Randolph parish to celebrate 125 years

A long history and ongoing vitality.

Those two things will be highlighted in the 125th anniversary celebration of St. Jane Frances de Chantal Parish in Randolph Aug. 19 and 20 as current and former parishioners gather with Archbishop George J. Lucas, parish school graduate Bishop Emeritus William J. Dendinger of Grand Island and others.

"It’s very important for our family of faith to reflect on where we’ve been," said Father Timothy Forgét, pastor of St. Jane Frances and of St. Mary of the Seven Dolors Parish in Osmond. "In some ways it strengthens your faith in where we’re going."

People will have numerous opportunities to celebrate, including a 5K run/walk, barbeque, talent show, dance and fireworks the first day, and an Aug. 20 Mass celebrated by Archbishop Lucas and Bishop Dendinger. A dinner will be held after the Mass.

And Father David Korth, who grew up in Randolph and is now pastor of Sacred Heart Parish and CEO of Christian Urban Education Services (CUES), both in Omaha, will celebrate his 25th anniversary as a priest with a reception Aug. 20.

The founding in 1892 of St. Jane Frances de Chantal Parish came six years after families from Iowa, Illinois and Indiana established the town of Randolph. The first Mass was celebrated on Easter Sunday in the parish’s original church, which was expanded a few years later.

A school was built in 1899, operated by the School Sisters of St. Francis of Milwaukee. It, too, was later expanded to meet the needs of the growing parish, and eventually was replaced by a larger school building. The school closed in 1970.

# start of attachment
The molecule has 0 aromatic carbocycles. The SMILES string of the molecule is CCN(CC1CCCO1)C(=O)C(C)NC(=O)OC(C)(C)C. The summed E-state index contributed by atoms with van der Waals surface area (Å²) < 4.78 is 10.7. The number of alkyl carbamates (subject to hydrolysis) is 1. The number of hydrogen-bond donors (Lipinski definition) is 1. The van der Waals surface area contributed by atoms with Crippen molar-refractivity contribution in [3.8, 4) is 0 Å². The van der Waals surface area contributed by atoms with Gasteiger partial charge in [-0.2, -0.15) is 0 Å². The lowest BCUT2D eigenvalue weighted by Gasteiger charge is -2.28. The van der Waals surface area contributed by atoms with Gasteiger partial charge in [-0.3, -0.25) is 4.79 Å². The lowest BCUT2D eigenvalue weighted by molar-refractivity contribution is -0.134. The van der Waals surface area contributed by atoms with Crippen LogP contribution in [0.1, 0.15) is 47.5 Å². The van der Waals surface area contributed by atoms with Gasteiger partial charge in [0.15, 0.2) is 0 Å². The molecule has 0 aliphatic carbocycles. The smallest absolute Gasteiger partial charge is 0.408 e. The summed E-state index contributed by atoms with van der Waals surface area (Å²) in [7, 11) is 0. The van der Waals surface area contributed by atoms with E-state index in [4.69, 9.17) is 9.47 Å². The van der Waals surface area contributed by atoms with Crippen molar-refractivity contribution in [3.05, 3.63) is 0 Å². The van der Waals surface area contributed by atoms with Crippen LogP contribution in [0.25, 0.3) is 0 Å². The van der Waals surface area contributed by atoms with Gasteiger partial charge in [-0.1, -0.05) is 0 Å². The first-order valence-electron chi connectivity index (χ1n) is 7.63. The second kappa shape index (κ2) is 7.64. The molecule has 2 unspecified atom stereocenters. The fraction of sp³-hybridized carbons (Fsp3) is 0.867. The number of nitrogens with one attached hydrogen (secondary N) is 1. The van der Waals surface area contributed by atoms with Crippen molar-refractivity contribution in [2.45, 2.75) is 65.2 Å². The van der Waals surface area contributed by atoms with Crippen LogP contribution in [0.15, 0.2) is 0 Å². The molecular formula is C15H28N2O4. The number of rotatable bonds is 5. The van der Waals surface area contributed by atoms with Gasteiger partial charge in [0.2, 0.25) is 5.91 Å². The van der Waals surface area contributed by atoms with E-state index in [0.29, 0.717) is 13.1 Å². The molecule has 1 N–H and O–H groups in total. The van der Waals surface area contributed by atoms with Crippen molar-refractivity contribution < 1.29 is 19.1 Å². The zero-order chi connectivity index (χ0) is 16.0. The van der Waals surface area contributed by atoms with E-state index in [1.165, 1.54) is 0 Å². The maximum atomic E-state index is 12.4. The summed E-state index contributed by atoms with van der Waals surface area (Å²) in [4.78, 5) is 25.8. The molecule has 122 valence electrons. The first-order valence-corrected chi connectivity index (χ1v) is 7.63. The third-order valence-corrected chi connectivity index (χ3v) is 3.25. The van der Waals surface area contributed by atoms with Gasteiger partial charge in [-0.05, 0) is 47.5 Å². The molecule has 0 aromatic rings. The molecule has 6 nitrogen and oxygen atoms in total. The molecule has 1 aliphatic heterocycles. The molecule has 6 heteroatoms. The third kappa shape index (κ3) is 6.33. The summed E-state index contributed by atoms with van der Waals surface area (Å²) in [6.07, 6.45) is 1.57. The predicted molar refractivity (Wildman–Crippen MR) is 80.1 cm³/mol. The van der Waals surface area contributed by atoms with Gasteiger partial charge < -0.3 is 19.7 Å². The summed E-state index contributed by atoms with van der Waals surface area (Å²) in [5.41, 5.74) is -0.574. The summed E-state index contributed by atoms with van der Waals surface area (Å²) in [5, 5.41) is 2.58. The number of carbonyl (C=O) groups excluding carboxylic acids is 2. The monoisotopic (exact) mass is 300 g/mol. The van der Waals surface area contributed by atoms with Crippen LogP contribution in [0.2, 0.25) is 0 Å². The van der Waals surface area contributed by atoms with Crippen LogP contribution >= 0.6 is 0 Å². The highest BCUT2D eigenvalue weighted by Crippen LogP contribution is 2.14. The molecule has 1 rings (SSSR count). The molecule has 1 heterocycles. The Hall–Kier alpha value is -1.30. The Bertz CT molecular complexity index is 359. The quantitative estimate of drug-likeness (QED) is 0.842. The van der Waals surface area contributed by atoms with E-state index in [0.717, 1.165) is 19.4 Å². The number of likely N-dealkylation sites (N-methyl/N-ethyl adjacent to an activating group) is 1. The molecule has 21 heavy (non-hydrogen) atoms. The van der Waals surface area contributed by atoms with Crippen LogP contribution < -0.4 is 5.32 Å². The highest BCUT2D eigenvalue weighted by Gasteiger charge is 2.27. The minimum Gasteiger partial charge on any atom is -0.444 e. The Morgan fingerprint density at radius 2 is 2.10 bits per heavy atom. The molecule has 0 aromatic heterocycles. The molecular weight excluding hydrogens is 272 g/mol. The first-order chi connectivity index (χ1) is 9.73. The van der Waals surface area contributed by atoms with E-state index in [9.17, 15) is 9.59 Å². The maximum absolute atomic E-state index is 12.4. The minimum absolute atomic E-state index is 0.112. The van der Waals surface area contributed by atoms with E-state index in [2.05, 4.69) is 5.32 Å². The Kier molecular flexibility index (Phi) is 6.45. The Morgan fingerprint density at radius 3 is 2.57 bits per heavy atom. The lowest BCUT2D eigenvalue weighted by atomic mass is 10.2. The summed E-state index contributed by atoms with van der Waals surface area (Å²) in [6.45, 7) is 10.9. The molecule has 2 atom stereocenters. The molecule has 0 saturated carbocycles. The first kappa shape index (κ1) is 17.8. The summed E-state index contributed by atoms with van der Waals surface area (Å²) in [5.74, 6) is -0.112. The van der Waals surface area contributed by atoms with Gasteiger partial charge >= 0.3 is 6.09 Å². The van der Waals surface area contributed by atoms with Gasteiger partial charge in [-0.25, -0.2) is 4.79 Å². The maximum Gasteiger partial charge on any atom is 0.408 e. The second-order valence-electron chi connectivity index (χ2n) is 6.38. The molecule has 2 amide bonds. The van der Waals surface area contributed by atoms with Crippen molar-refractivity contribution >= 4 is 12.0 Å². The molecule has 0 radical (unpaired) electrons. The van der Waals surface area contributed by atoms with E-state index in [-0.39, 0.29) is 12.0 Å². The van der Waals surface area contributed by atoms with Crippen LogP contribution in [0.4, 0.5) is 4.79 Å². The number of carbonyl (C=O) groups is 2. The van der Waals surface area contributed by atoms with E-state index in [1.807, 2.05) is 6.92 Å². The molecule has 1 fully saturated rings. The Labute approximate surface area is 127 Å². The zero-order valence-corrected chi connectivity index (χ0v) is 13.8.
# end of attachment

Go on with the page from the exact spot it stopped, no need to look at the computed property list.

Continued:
Ground was broken for the current church in 1917, and the first Mass was celebrated June 30, 1918.

The family roots of many parishioners date to those early days, including Ruth Carstens, whose grandparents helped establish the parish. "I am so happy to carry on their legacy," she said.

Ruth and her husband, Dean, married 59 years, are lifetime parishioners and have been active in the parish through the years – Dean as an usher and with the Knights of Columbus, and Ruth as organist, religious education teacher and member of the liturgy committee.

She said she looks forward to seeing many familiar faces at the celebration, including former parishioners who have moved away.

Rosalee and Joseph Nordhues also have been married 59 years and are lifetime parish members with deep ties – Joseph’s father helped dig the current church’s basement, Rosalee said.

Both attended the school and have been involved in numerous parish ministries and activities, including serving on the parish council.

Rosalee also has been a religious education teacher, extraordinary minister of holy Communion, and participated in eucharistic adoration and funeral luncheons, and Joseph served as an usher during Masses and is a member of the Knights of Columbus and Catholic Order of Foresters.

The parish of 650 people, including 280 families, continues to attract new members as well.

Collin Swantek and his wife, Kristina, whose parents are parishioners, moved to Randolph earlier this summer and already are involved in the parish, including Collin’s recent election to the parish council.

"The community is really tight-knit" and very personable, Collin said. "They really want to keep growing in the faith, and they’re always looking to be active in the church."

Rosalee Nordhue said she is grateful for the volunteers who continue to give their time and talent to "keep the faith alive at St. Jane Frances de Chantal."

"Our church is a beautiful place. We have to keep our church going, stick together, be happy and celebrate well," she said.

Father Forgét said, "What we’re trying to do is stir up excitement around this celebration, and to build community. It’s their parish, so I’m excited to get them excited about where they are and where they’re going."

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